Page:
Galvanized online, tens of thousands of protesters marched in Mexico's capital last week calling for more engaging issue campaigns by politicians and less biased reporting by mainstream media of the upcoming presidential election. This week's Netizen Report discusses this and other key Internet freedom and control issues.
Azerbaijan, host of the 2012 Eurovision Song Contest, has faced a number of digital disruptions as it prepares to host the annual singing competition this week, alongside criticism of its human rights record. From there our Netizen Report team takes you on this week's tour of the global struggle for freedom and control of the Internet.
Our weekly review of developments in the global struggle for freedom and control of the Internet begins in Russia, where citizen media has been under attack in the wake of President Putin's inauguration. From there we travel on to China, Iran, Syria, India, the United Kingdom, the Netherlands, Facebookistan, Twitterland, the United Nations, and more.
In our weekly report on the global battle for freedom and control of the Internet, we begin in India where activists are fuming over the country’s sweeping new Internet restrictions on objectionable content. From there we survey the global state of censorship, surveillance, activism, corporate actions and government regulation.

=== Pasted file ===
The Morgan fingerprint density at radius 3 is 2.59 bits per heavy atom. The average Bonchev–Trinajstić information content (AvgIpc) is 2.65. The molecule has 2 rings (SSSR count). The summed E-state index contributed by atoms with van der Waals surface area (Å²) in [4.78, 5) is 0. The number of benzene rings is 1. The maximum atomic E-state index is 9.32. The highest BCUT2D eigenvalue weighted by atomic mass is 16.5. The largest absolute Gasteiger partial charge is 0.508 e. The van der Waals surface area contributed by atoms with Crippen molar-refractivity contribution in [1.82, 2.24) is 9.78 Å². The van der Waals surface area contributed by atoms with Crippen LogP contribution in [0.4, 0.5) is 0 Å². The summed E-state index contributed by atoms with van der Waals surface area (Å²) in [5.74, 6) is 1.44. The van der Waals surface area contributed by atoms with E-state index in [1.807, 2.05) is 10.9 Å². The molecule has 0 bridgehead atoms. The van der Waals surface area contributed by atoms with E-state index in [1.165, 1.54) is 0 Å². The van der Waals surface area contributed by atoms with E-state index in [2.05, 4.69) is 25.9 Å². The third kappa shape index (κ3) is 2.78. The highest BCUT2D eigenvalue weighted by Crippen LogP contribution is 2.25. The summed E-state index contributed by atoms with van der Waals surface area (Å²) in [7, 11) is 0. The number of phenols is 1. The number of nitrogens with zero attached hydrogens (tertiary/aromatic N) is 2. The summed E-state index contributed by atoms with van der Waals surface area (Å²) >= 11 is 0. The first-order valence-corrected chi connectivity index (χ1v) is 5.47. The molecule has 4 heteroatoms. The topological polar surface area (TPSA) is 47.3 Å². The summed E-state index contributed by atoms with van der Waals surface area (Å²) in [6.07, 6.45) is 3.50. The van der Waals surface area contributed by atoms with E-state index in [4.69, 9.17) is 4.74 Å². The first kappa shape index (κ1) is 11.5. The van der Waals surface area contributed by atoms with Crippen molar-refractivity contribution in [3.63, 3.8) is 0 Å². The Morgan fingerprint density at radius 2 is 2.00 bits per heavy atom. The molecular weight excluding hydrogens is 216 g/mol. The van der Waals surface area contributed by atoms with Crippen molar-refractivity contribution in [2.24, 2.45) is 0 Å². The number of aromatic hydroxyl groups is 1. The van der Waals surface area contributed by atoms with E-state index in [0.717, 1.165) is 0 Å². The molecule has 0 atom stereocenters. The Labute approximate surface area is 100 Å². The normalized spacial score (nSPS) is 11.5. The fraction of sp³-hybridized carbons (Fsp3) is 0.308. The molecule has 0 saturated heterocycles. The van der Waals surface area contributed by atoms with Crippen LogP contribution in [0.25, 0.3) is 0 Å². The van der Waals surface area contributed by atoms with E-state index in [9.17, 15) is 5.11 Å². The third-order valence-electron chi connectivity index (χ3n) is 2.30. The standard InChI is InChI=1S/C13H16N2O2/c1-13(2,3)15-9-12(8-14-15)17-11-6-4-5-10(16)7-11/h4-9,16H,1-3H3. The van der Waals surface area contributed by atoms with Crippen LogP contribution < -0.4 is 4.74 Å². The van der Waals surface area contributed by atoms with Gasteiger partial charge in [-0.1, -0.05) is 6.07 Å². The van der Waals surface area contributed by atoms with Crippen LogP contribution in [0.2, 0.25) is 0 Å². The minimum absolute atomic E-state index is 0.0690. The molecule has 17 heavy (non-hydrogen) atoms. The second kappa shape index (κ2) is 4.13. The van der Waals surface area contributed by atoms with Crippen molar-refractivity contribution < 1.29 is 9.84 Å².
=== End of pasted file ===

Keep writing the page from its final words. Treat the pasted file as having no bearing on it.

Our inaugural weekly report honors Ms. Chiranuch Premchaiporn, who was arrested in 2009 for violating Thailand's Computer Crimes Act because she failed to delete a user comment insulting the King of Thailand quickly enough. Also covered, censorship, surveillance, copyright and other net freedom issues from around the world.
On April 12, the Chinese Internet was cut off from the global Internet for about two hours, for reasons that remain unknown. Meanwhile, netizens around the world have been busy fighting threats to their freedom of all kinds. All the details are brought to you by our Netizen Report team: Weiping Li, Mera Szendro Bok, James Losey, Grady Johnson, and Sarah Myers.
Democratic nations face a challenge in finding the right balance between national security imperatives on the one hand and the need to protect citizens’ freedoms on the other. In this week’s report we highlight several solutions that fall too far on the former side.
Pakistan’s anti-censorship activists recently proved how coordinated, global and local action can make a real difference. Meanwhile the global fight for netizen rights in cyberspace continues. Weiping Li, Mera Szendro Bok, James Losey, and Sarah Myers provide an overview in our latest twice-monthly edition of the Netizen Report.
In this week’s Netizen Report we are excited to spotlight the ways in which the global netizen community is turning the Internet into a platform of participatory politics and preserving digital culture.